Managing change by changing management.
Make no mistake-Pacific Northwest forestry has a bright future. Highly productive lands, managed under forestry concepts that grow more sophisticated as time passes, assure a future in which the commercial forestlands of the West will provide a multitude of benefits, environmental as well as economic. But in most places that future is two to three decades ahead. Investments in forest productivity made since about 1960 are growing, but they are not ready to begin paying dividends today, at least not at the rate that a brisk market demands.
What is ready for harvest today are the rapidly dwindling supplies of old-growth trees on federal lands. And that is the rub. Federal foresters are given a stewardship mandate -the public expects them to manage so that the public forests are perpetually available for a wide variety of public benefits, only one of which is timber.
In recent years, rapidly growing public pressures have been exerted to prevent the elimination of the old-growth forests and the plants and animals that inhabit them. Although foresters felt strongly that clearcutting was the logical first step toward rebuilding a new forest, the public never bought that idea, and neither did a wide variety of scientists. Old-growth forests, once clearcut, may become productive again in a matter of decades, but they take much longer to become replicas of the ecosystem that occurred naturally. What the public expected-maintenance of an almost-native forest condition-wasn't happening.
The public policy reaction, pressed by environmental organizations, was a call to remove significant portions of the federal forest from the timber base. Land placed in "reserved" status-wilderness areas, parks, or other restricted zones-would no longer be available for timber harvest and was thus protected. Those reserved areas have grown as each new withdrawal was made by the Congress.
Meanwhile, however, timber harvest continued on the unreserved" lands, and often the cutting rate was intensified as forest managers tried to meet a national timber target established by Congress, which was unwilling to cut back national harvest targets (and revenue flows) as fast as it placed limits on the land. The result was more harvesting on a smaller commercial timber base. In some places, harvest levels have been unsustainable, the forest has been exploited, and the stewardship mandate has been violated. The land looks abused to all who view it, and critics of the current situation are quick to make sure that visiting dignitaries are shown the worst-looking examples.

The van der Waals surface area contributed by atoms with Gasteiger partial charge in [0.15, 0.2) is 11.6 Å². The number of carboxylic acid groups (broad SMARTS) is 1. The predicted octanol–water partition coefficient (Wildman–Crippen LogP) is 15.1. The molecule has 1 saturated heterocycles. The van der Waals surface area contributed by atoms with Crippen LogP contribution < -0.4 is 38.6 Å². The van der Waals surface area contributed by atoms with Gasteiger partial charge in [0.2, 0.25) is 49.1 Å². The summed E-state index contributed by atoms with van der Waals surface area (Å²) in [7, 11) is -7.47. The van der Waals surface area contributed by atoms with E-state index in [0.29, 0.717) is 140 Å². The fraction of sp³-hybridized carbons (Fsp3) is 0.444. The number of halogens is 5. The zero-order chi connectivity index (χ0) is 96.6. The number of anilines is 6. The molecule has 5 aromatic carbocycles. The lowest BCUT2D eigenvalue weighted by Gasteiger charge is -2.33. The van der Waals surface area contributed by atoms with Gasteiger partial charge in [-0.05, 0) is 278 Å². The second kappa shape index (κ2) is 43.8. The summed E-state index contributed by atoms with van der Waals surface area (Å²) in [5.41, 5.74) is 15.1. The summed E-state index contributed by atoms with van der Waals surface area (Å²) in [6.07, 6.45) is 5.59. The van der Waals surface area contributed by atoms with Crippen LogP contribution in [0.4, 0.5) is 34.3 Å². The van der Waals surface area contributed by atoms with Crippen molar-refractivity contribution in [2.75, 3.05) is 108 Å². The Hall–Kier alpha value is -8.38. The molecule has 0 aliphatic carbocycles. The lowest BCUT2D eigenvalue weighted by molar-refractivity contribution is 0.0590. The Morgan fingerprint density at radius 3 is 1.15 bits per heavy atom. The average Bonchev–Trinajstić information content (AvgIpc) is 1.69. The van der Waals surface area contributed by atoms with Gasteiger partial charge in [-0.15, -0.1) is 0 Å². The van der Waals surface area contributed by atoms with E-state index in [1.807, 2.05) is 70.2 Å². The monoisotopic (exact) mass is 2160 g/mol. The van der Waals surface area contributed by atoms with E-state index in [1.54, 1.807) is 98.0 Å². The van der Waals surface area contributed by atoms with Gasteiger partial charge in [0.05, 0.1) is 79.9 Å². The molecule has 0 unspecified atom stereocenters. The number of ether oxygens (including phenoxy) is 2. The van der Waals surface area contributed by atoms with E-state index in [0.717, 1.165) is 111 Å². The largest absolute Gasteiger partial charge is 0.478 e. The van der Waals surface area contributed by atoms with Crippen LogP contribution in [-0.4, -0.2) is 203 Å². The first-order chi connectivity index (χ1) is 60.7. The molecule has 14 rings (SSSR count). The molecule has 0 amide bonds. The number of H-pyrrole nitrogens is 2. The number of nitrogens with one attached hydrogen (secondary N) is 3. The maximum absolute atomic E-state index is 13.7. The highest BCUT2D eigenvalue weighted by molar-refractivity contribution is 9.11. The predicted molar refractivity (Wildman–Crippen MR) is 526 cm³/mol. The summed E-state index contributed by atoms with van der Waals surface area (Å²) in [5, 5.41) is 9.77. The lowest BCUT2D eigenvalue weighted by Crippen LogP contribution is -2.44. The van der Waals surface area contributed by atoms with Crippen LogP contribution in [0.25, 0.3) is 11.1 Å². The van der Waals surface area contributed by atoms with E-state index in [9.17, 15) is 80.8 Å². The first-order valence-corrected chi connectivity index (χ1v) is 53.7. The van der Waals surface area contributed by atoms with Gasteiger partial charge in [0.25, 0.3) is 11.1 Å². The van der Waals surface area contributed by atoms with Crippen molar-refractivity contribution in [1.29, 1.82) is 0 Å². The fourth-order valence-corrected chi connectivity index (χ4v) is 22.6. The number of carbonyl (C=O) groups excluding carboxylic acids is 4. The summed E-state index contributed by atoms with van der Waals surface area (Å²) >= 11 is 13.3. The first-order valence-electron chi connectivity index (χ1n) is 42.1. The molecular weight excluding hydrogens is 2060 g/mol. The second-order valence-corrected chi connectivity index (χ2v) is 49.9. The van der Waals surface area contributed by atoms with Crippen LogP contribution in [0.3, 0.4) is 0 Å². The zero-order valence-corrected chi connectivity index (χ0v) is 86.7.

The result has become what many observers see as the worst possible way to manage federal forests-complete preservation on one side of an artificially drawn line, and complete exploitation on the remainder. The preserves don't stay preserved," because that's not the way nature works, and the exploited lands become an embarrassment to any who believe that federal forest management should provide a model of good stewardship.
So the forests of the Pacific Northwest, and the lives of the people who live in timber-dependent towns there, are in for a period of intense change. If we continue the "harvest-as-usual" policy, change will be delayed a few years. In a decade or two, with low-elevation old-growth virtually gone, the pressure will go back onto the private and state forests. Many will be ready for harvest by then, but those new forests won't provide old-growth wood for the special products that demand it. Inevitably, some mills will close, and some towns will dry up in the process. If we change the management of the remaining old-growth federal forests now, while there are still harvestable forests to manage, the change will be more immediate but less dramatic, and, we hope, less disruptive. Timber harvest will soon settle into a sustainable rate that can provide a more predictable rate of economic activity in the communities than any boom-and-bust strategy could provide.
The big unknown, of course, is the economy. Western forest families, reading television scripts written for them and paid for by the forest-products industry, said that people in Washington, DC, don't understand what is happening in the West. That is certainly so-it is hard to understand another person's situation unless you've been in it yourself. But we understand another reality that perhaps those families don't encounter on a daily basis. In several fast-growing urban areas that we have polled, homebuilding is about to come to a screeching halt, judging from the precipitous drop in building-permit applications over recent months. The savings-and-loan crisis, the federal deficit, and the problems in the Middle East threaten to place a huge wet blanket on the American economy.
If the economy nosedives, and housing starts drop significantly, the profits in timber will dry up and the industry will shrink accordingly. The jobs that people begged Congress to protect cannot be assured by trying to press larger supplies of raw timber onto a reluctant market.
Yes, change is no doubt coming to the Pacific Northwest, and change is always disruptive. But the real villains aren't spotted owls or environmentalists. The real villain is change itself, forced by the fact that our hungry demand has caught up with our shrinking supply-and by our reluctance to abandon that 100-year-old, uniquely American dream that says that in spite of a robust and growing nation, we will protect our national forest legacy so that our children, and their children, still have choices in management and stewardship like those we have enjoyed.
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|Title Annotation:||forest policy|
|Date:||Nov 1, 1990|
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